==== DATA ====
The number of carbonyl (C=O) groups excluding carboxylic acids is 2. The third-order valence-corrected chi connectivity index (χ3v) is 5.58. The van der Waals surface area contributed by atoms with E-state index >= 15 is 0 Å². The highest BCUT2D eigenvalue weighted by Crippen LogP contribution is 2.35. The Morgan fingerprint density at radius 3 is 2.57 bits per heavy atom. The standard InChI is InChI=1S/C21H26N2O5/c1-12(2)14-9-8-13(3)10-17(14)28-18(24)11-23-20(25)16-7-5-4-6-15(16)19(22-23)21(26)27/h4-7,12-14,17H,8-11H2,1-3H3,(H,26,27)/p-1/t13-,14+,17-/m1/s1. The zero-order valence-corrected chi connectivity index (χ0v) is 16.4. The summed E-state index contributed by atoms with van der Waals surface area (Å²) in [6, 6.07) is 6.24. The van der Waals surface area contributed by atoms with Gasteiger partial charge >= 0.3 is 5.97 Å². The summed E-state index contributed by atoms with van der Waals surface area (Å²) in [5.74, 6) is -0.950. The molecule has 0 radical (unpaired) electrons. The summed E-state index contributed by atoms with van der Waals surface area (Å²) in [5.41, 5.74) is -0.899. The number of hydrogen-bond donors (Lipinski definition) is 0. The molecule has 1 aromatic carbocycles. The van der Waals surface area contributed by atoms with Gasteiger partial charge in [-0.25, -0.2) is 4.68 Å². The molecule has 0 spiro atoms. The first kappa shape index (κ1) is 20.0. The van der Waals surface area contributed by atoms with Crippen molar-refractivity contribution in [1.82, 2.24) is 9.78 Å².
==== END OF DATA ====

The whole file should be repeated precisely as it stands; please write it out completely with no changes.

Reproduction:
The number of carbonyl (C=O) groups excluding carboxylic acids is 2. The third-order valence-corrected chi connectivity index (χ3v) is 5.58. The van der Waals surface area contributed by atoms with E-state index >= 15 is 0 Å². The highest BCUT2D eigenvalue weighted by Crippen LogP contribution is 2.35. The Morgan fingerprint density at radius 3 is 2.57 bits per heavy atom. The standard InChI is InChI=1S/C21H26N2O5/c1-12(2)14-9-8-13(3)10-17(14)28-18(24)11-23-20(25)16-7-5-4-6-15(16)19(22-23)21(26)27/h4-7,12-14,17H,8-11H2,1-3H3,(H,26,27)/p-1/t13-,14+,17-/m1/s1. The zero-order valence-corrected chi connectivity index (χ0v) is 16.4. The summed E-state index contributed by atoms with van der Waals surface area (Å²) in [6, 6.07) is 6.24. The van der Waals surface area contributed by atoms with Gasteiger partial charge >= 0.3 is 5.97 Å². The summed E-state index contributed by atoms with van der Waals surface area (Å²) in [5.74, 6) is -0.950. The molecule has 0 radical (unpaired) electrons. The summed E-state index contributed by atoms with van der Waals surface area (Å²) in [5.41, 5.74) is -0.899. The number of hydrogen-bond donors (Lipinski definition) is 0. The molecule has 1 aromatic carbocycles. The van der Waals surface area contributed by atoms with Gasteiger partial charge in [-0.25, -0.2) is 4.68 Å². The molecule has 0 spiro atoms. The first kappa shape index (κ1) is 20.0. The van der Waals surface area contributed by atoms with Crippen molar-refractivity contribution in [1.82, 2.24) is 9.78 Å².